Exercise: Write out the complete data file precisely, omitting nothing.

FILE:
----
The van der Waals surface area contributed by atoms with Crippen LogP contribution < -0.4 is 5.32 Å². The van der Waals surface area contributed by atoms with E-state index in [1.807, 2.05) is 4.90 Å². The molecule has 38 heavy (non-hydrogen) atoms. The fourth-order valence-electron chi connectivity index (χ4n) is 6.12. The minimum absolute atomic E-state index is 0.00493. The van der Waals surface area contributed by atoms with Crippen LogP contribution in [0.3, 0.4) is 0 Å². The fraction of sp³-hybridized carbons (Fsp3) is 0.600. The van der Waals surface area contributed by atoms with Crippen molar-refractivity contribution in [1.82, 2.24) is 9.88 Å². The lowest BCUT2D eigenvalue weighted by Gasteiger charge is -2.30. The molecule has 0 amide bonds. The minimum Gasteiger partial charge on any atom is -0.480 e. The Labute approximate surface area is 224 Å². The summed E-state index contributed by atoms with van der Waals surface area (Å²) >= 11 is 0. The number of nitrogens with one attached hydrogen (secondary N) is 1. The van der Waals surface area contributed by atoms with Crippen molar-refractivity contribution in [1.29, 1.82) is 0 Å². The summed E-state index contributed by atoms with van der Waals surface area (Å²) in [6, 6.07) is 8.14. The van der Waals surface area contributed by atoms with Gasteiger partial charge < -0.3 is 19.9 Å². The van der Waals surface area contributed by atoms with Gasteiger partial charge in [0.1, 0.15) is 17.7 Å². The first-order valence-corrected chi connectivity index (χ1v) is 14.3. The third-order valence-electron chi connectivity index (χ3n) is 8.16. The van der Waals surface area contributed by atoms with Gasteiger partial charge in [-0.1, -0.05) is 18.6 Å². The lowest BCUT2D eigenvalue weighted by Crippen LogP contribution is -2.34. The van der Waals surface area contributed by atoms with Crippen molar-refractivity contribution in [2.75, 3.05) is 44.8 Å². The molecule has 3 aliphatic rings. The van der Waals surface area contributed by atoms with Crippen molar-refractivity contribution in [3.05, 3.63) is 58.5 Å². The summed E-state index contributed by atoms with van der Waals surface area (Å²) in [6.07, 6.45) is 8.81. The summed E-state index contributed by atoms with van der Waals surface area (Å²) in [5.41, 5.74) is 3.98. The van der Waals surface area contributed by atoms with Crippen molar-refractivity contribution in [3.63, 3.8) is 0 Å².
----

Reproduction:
The van der Waals surface area contributed by atoms with Crippen LogP contribution < -0.4 is 5.32 Å². The van der Waals surface area contributed by atoms with E-state index in [1.807, 2.05) is 4.90 Å². The molecule has 38 heavy (non-hydrogen) atoms. The fourth-order valence-electron chi connectivity index (χ4n) is 6.12. The minimum absolute atomic E-state index is 0.00493. The van der Waals surface area contributed by atoms with Crippen LogP contribution in [0.3, 0.4) is 0 Å². The fraction of sp³-hybridized carbons (Fsp3) is 0.600. The van der Waals surface area contributed by atoms with Crippen molar-refractivity contribution in [1.82, 2.24) is 9.88 Å². The lowest BCUT2D eigenvalue weighted by Gasteiger charge is -2.30. The molecule has 0 amide bonds. The minimum Gasteiger partial charge on any atom is -0.480 e. The Labute approximate surface area is 224 Å². The summed E-state index contributed by atoms with van der Waals surface area (Å²) >= 11 is 0. The number of nitrogens with one attached hydrogen (secondary N) is 1. The van der Waals surface area contributed by atoms with Crippen molar-refractivity contribution in [1.29, 1.82) is 0 Å². The summed E-state index contributed by atoms with van der Waals surface area (Å²) in [6, 6.07) is 8.14. The van der Waals surface area contributed by atoms with Gasteiger partial charge < -0.3 is 19.9 Å². The van der Waals surface area contributed by atoms with Gasteiger partial charge in [0.1, 0.15) is 17.7 Å². The first-order valence-corrected chi connectivity index (χ1v) is 14.3. The third-order valence-electron chi connectivity index (χ3n) is 8.16. The van der Waals surface area contributed by atoms with Gasteiger partial charge in [-0.1, -0.05) is 18.6 Å². The lowest BCUT2D eigenvalue weighted by Crippen LogP contribution is -2.34. The van der Waals surface area contributed by atoms with Crippen molar-refractivity contribution in [2.75, 3.05) is 44.8 Å². The molecule has 3 aliphatic rings. The van der Waals surface area contributed by atoms with Crippen molar-refractivity contribution in [3.05, 3.63) is 58.5 Å². The summed E-state index contributed by atoms with van der Waals surface area (Å²) in [6.07, 6.45) is 8.81. The summed E-state index contributed by atoms with van der Waals surface area (Å²) in [5.41, 5.74) is 3.98. The van der Waals surface area contributed by atoms with Crippen molar-refractivity contribution in [3.63, 3.8) is 0 Å².